Political Punishment as Policy

Michigan is about to become a right-to-work state and according to Republicans, labor brought it on itself. That’s because on the November ballot, labor groups put a measure to enshrine collective-bargaining rights into the state Constitution. The measure failed, but for daring to wage the campaign, the unions need to be punished, it seems.

Governor Rick Snyder previously avoided right-to-work legislation. "One of my concerns was about raising the whole profile of the discussion about labor issues," Snyder said in an interview with MLive. “I said it could stir up the whole topic that we're discussing right now—right to work—or freedom to choose is the way I prefer to look at it.”

Greg McNeilly, who runs the pro-right to work PAC Michigan Freedom Fund, put it even more bluntly. “Bob King put this on the agenda,” he told The Washington Post, referencing the president of the state’s most powerful union, the United Auto Workers. “He threatened this state [with the constitutional amendment]. … They lost.”

It does not necessarily follow, of course, that the legislature should take action to further cripple unions. That is just retribution. Right-to-work laws, which prevent union dues from being mandated, creates a number of major problems for labor, most notably allowing some workers to “free load” off of union work without pitching in and diminishing union funding. The Prospect's Harold Meyerson already addressed the politicking behind the push; police and firefighter unions—two groups that tend to back Republicans—are exempted for the new restrictions. Furthermore, by passing the right-to-work legislation during a lame-duck session and at breakneck speed without public hearings, the unions also miss out on the chance to make a public case against the law.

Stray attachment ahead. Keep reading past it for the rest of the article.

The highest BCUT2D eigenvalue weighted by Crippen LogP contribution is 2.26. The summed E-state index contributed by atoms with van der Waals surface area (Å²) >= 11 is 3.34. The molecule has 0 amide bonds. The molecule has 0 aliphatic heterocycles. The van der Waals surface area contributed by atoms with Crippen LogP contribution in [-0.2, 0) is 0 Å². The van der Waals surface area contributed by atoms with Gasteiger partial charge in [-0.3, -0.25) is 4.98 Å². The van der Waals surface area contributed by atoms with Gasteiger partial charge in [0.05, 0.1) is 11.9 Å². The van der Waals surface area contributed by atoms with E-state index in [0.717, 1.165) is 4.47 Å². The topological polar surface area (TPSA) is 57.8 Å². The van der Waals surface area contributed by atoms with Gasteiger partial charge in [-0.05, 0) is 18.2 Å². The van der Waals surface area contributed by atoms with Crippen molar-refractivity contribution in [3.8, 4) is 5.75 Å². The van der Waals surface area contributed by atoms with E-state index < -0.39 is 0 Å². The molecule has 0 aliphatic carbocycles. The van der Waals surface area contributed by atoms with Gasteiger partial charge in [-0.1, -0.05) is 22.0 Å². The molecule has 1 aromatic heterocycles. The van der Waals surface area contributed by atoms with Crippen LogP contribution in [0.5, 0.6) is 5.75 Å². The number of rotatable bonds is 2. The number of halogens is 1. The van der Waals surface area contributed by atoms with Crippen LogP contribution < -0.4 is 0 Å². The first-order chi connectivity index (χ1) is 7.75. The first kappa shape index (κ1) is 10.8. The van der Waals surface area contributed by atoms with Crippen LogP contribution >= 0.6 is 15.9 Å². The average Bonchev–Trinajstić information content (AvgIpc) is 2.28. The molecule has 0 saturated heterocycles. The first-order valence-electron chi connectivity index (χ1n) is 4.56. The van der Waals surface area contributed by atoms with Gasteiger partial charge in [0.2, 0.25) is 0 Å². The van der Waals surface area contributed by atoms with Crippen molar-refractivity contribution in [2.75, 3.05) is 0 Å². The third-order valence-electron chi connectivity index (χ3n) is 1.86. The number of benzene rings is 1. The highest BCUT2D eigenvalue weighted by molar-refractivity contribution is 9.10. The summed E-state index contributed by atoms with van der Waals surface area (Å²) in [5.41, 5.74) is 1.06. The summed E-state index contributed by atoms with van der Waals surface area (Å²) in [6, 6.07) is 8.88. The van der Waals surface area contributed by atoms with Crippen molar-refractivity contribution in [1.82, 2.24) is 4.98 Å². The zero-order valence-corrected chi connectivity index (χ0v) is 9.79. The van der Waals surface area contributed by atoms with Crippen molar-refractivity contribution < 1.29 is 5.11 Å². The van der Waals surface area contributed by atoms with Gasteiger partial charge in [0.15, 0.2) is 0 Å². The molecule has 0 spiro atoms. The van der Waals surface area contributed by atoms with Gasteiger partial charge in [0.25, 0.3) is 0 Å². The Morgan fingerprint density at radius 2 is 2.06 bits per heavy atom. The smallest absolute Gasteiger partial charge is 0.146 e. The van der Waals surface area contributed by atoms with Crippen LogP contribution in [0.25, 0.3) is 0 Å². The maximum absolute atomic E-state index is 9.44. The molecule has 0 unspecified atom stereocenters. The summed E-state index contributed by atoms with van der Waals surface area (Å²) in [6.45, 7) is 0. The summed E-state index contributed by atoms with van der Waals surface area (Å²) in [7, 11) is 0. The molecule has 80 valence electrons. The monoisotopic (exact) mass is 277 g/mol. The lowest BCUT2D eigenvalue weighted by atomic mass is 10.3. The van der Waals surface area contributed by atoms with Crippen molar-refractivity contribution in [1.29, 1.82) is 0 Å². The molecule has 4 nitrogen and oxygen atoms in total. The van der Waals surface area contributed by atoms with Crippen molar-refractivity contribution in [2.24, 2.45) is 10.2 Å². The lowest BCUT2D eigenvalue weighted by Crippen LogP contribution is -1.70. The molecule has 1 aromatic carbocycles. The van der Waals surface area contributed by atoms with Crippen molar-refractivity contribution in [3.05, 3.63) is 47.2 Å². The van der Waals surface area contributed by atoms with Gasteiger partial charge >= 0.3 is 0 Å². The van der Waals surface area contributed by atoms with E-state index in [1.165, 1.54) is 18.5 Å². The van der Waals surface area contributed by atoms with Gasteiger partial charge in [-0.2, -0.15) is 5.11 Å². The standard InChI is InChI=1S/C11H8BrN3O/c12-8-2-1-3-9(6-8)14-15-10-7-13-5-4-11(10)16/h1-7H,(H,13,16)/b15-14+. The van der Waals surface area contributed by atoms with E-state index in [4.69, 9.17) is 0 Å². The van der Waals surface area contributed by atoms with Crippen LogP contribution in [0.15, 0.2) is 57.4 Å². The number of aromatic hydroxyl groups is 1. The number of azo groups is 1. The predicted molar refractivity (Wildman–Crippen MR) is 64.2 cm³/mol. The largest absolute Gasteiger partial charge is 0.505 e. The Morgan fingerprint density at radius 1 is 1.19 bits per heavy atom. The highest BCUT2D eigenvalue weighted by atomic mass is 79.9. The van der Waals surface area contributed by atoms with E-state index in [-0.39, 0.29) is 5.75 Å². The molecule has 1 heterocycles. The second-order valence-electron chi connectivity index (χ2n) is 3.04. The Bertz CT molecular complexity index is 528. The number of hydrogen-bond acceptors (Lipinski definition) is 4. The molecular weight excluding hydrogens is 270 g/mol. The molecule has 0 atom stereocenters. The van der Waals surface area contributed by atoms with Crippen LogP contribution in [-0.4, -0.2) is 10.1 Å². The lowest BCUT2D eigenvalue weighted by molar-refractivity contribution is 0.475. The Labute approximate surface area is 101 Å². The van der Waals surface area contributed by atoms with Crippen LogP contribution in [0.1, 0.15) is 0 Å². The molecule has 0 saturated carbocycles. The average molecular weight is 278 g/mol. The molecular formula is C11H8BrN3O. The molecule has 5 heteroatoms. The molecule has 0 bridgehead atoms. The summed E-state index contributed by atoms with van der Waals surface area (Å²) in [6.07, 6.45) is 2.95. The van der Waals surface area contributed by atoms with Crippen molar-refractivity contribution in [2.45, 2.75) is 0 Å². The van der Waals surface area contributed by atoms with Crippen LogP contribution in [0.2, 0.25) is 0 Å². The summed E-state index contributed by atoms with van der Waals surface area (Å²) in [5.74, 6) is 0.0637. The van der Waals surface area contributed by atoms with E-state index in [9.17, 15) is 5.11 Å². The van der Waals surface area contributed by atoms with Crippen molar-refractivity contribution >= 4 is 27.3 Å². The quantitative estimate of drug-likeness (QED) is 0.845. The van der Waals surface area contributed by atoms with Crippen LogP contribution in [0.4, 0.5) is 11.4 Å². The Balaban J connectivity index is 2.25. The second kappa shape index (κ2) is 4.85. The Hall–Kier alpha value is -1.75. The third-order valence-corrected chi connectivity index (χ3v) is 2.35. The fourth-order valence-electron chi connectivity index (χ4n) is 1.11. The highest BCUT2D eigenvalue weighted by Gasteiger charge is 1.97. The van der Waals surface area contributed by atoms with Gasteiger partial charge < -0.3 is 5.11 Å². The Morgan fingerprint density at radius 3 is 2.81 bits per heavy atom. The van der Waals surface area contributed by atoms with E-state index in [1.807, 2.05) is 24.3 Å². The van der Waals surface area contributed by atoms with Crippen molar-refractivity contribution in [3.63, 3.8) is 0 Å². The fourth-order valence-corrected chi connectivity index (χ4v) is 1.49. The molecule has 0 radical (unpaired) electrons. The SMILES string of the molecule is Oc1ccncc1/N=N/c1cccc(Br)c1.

Proposal 2, the ballot measure, was admittedly a risky move. The initiative was written to protect public-sector unions in particular, since private-sector unions generally fall under federal, not state, rules. (Right-to-work laws in the states are only allowed because of a specific provision in the Taft-Hartley Act.) But the full implications of the measure were never particularly clear, and opponents ran wild with the potential dangers of such a move. Snyder himself said the proposal would undo all the economic progress Michigan had made since the recession; others went even farther. As I wrote back in October, "opponents argued the amendment would invalidate the workplace standards already in effect—the ones that ensure basic safety or keep pedophiles from teaching in public schools. In other words: If the measure passes, a drug addict could drive your public bus while your kindergartener is taught by a sex offender." Union activists dismissed such claims entirely, explaining there was no way collective bargaining would trump state statutes or federal safety laws.

But while voters heard risks, conceivable and not, about Proposal 2, there's been almost no time to inform Michiganders about the implications of right to work. The impact can be significant—and not just for union households. In non-right-to-work states, workers make an average of $1,500 more per year. They’re more likely to have health-care benefits and pensions. Furthermore, those states have unions as a political force, balancing out pro-business interests with demands for fair pay and workers' rights.

This may be about political gamesmanship, but right to work will have an impact on far more than just the political players.

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